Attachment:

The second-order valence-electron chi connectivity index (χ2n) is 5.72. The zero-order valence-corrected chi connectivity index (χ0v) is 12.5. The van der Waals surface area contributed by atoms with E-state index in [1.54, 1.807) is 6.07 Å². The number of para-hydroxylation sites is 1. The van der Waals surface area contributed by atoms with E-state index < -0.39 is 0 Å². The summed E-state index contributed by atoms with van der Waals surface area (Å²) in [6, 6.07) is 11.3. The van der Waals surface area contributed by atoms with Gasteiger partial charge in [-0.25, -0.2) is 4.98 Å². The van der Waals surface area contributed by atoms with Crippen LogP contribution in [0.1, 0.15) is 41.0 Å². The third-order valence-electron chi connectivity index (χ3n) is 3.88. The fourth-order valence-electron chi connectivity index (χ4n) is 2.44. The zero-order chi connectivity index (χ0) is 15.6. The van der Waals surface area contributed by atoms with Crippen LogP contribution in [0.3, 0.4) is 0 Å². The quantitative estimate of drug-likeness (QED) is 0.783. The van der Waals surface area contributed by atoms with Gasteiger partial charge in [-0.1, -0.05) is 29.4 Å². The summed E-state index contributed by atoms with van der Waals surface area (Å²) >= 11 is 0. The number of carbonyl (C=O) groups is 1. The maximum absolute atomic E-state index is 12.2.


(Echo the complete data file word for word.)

The second-order valence-electron chi connectivity index (χ2n) is 5.72. The zero-order valence-corrected chi connectivity index (χ0v) is 12.5. The van der Waals surface area contributed by atoms with E-state index in [1.54, 1.807) is 6.07 Å². The number of para-hydroxylation sites is 1. The van der Waals surface area contributed by atoms with E-state index < -0.39 is 0 Å². The summed E-state index contributed by atoms with van der Waals surface area (Å²) in [6, 6.07) is 11.3. The van der Waals surface area contributed by atoms with Gasteiger partial charge in [-0.25, -0.2) is 4.98 Å². The van der Waals surface area contributed by atoms with Crippen LogP contribution in [0.1, 0.15) is 41.0 Å². The third-order valence-electron chi connectivity index (χ3n) is 3.88. The fourth-order valence-electron chi connectivity index (χ4n) is 2.44. The zero-order chi connectivity index (χ0) is 15.6. The van der Waals surface area contributed by atoms with Crippen LogP contribution in [0.3, 0.4) is 0 Å². The quantitative estimate of drug-likeness (QED) is 0.783. The van der Waals surface area contributed by atoms with Gasteiger partial charge in [-0.1, -0.05) is 29.4 Å². The summed E-state index contributed by atoms with van der Waals surface area (Å²) >= 11 is 0. The number of carbonyl (C=O) groups is 1. The maximum absolute atomic E-state index is 12.2.